The unlikelihood that the TVPRA explains the increase in child refugees can be seen in the following table, which shows the number of unaccompanied children apprehended by the U.S. Customs and Border Protection service along the southwest border.

Number of Unaccompanied Children on the Southwest Border

Fiscal Years 2009-2013; Fiscal Year 2014 through June 30

Country

FY09

FY10

FY11

FY12

FY13

FY14

(as of 6/30)

El Salvador

1,221

1,910

1,394

3,314

5,990

13,301

Guatemala

1,115

1,517

1,565

3,835

8,068

14,086

Honduras

968

1,017

964

2,997

6,747

16,546

TOTAL

3,304

4,444

3,923

10,146

20,805

43,933

Source: U.S. Customs and Border Protection

The number of unaccompanied children held steady or declined in 2009, 2010 and 2011. To attribute the increase in refugee children to the TVPRA, one would have to believe that Central American traffickers and families missed the passage of the reauthorization amendments in 2008 and suddenly discovered them in 2012.

While the circumstances of each child may vary, it is an undisputed fact that some are fleeing slavery or the risk of enslavement. The U.S. State Department’s 2014 Trafficking in Persons Report makes clear the magnitude of child trafficking in El Salvador, Guatemala and Honduras by criminal gangs and others. Youths are forced to engage in prostitution, drug transport, extortion and murder. Children are used as slaves in agriculture, the garment industry, begging, street vending and domestic service. Children who escape these predations must not be returned to their abusers.

Prior to the 2008 reauthorization of the TVPRA, trafficked children could be returned without adequate safeguards against being sent to the very criminals who had preyed upon them. The reauthorization required the U.S. Secretary of State to negotiate treaties with Mexico and Canada to ensure the safe return of children from those countries to appropriate conditions. In the case of other countries, the law simply requires that if an unaccompanied immigrant child is apprehended, reasonable measures be taken to determine if the child was trafficked, to ensure the safe return of the child to the home country if possible, or, if not, to allow the child to apply for asylum.

Free the Slaves believes that these are reasonable provisions. The law should be followed, not changed. The situation regarding each child should be quickly and fairly evaluated. Safe and expeditious repatriation should occur when possible, and protected status in the U.S. should be afforded when that is not possible. Violating this principle would be an act of cruelty without purpose.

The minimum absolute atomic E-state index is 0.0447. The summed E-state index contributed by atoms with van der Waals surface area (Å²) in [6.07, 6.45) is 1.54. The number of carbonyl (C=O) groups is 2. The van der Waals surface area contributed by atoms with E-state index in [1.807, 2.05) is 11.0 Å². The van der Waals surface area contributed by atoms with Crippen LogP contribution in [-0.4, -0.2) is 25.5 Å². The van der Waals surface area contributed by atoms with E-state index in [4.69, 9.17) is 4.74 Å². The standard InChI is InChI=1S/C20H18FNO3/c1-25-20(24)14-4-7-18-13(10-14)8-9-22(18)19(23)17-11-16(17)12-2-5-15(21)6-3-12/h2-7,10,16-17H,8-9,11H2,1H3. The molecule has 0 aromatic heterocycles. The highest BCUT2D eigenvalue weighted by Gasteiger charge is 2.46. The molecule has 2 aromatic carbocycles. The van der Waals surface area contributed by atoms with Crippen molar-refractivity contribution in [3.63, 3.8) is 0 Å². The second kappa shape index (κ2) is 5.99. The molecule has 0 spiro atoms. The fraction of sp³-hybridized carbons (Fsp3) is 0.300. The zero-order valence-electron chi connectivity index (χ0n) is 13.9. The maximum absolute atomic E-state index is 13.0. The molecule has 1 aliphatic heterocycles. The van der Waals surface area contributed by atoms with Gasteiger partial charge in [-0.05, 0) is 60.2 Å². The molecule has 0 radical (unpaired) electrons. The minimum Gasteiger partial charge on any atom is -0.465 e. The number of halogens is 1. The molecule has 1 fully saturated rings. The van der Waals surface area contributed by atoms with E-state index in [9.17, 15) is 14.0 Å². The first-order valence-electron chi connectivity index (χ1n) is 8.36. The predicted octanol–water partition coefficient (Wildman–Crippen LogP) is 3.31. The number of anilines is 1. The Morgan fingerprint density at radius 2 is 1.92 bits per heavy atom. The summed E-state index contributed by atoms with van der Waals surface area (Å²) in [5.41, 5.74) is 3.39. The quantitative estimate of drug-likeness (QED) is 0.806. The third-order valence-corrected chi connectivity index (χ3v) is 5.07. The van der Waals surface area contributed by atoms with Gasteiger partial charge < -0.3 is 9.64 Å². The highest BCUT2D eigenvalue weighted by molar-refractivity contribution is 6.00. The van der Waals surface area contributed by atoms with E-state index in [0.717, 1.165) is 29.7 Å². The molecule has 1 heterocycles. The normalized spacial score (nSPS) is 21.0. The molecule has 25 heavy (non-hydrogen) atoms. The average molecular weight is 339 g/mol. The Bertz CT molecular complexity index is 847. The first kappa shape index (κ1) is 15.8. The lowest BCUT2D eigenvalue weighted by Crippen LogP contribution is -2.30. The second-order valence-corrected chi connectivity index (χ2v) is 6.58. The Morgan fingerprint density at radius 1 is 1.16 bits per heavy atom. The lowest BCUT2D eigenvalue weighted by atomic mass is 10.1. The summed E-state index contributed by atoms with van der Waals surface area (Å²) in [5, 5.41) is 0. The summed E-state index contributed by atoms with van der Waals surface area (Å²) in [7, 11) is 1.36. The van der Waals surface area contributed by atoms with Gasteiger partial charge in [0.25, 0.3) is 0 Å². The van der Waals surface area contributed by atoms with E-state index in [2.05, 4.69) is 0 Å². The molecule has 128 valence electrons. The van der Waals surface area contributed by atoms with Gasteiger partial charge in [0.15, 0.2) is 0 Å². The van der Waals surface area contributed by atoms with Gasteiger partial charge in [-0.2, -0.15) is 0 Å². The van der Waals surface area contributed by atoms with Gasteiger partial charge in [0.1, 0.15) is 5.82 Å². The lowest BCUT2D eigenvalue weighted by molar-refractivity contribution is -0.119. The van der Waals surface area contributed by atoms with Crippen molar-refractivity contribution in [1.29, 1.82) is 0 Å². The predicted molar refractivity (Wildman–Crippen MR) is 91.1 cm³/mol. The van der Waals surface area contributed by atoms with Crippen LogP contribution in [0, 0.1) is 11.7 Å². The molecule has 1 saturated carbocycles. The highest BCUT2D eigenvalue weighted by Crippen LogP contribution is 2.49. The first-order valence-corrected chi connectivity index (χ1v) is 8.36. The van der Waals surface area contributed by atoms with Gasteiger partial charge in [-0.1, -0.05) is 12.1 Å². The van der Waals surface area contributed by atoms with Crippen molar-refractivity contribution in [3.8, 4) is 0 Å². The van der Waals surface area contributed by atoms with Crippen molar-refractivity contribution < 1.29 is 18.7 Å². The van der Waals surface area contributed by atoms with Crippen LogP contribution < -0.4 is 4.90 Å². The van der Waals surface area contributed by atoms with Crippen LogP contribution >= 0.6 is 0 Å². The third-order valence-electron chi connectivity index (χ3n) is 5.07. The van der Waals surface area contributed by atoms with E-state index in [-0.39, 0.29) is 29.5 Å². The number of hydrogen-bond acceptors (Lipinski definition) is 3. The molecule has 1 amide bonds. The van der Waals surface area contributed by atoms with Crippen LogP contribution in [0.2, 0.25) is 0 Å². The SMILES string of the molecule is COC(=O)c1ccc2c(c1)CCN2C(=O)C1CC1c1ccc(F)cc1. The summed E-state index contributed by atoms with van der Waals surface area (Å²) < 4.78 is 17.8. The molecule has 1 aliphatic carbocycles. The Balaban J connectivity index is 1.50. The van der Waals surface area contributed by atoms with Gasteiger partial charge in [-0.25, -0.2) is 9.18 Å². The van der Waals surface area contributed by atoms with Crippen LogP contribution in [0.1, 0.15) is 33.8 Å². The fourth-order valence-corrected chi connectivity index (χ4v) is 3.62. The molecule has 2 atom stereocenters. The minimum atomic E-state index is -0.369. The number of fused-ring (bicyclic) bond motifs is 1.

The most immediate problem is that the number of children is overwhelming social, administrative and judicial services. But these children can’t simply be thrown over the fence without regard to their welfare and left to the mercies of traffickers and vicious criminal cartels. As a nation, we must live up to our heritage and commit the resources needed to treat the children decently and humanely.

There are appropriate policy and administrative responses. In the near term, infrastructure must be created for their care. Fair and reasonable determinations must be made about their status. Expeditious arrangements must be made for their safe placement, whether in their home countries, the U.S. or a third nation. David Gergen, writing for CNN, has proposed creating safe zones in the affected countries that would be supervised and patrolled by the U.N. An analysis by the Heritage Foundation argues for increased U.S. security assistance to Honduras, Guatemala and El Salvador to re-establish order. Over the longer term, the underlying conditions that are driving terrified children from home must be addressed if the flow of refugees is to be diminished.

We trust that the president and Congress will avoid a hasty, uninformed judgment that may blot the record of our country. The United States has stood against all forms of slavery for generations. Members of both political parties have worked together to create the TVPRA to combat this continuing scourge. The suggestion that this law created a refugee crisis is badly misguided. It should not become the new policy of the U.S. that child slaves and those in imminent danger of slavery at home be expelled as quickly as possible without regard to the consequences. Free the Slaves looks forward to working with people across the political spectrum to devise solutions that are fact-based, humane and effective.